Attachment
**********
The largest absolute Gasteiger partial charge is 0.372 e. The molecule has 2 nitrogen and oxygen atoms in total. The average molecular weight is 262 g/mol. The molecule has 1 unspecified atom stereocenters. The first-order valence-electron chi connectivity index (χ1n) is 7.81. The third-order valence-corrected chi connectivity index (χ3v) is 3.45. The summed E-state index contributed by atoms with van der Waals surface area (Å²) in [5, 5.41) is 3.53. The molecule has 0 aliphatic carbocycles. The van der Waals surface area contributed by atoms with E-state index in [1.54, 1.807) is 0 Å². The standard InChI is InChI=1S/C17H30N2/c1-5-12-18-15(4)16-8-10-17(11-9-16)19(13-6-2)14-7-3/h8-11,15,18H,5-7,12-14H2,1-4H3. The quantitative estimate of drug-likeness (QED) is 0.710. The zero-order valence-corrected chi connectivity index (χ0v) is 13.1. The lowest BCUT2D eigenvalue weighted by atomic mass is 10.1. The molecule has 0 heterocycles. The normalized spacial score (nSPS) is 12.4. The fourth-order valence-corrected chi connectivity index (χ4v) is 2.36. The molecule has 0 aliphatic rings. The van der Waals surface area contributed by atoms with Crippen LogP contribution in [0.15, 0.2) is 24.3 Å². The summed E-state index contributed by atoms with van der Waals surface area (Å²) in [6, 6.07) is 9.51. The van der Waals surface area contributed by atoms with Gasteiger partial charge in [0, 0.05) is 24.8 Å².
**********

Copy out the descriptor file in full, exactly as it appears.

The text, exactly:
The largest absolute Gasteiger partial charge is 0.372 e. The molecule has 2 nitrogen and oxygen atoms in total. The average molecular weight is 262 g/mol. The molecule has 1 unspecified atom stereocenters. The first-order valence-electron chi connectivity index (χ1n) is 7.81. The third-order valence-corrected chi connectivity index (χ3v) is 3.45. The summed E-state index contributed by atoms with van der Waals surface area (Å²) in [5, 5.41) is 3.53. The molecule has 0 aliphatic carbocycles. The van der Waals surface area contributed by atoms with E-state index in [1.54, 1.807) is 0 Å². The standard InChI is InChI=1S/C17H30N2/c1-5-12-18-15(4)16-8-10-17(11-9-16)19(13-6-2)14-7-3/h8-11,15,18H,5-7,12-14H2,1-4H3. The quantitative estimate of drug-likeness (QED) is 0.710. The zero-order valence-corrected chi connectivity index (χ0v) is 13.1. The lowest BCUT2D eigenvalue weighted by atomic mass is 10.1. The molecule has 0 heterocycles. The normalized spacial score (nSPS) is 12.4. The fourth-order valence-corrected chi connectivity index (χ4v) is 2.36. The molecule has 0 aliphatic rings. The van der Waals surface area contributed by atoms with Crippen LogP contribution in [0.15, 0.2) is 24.3 Å². The summed E-state index contributed by atoms with van der Waals surface area (Å²) in [6, 6.07) is 9.51. The van der Waals surface area contributed by atoms with Gasteiger partial charge in [0, 0.05) is 24.8 Å².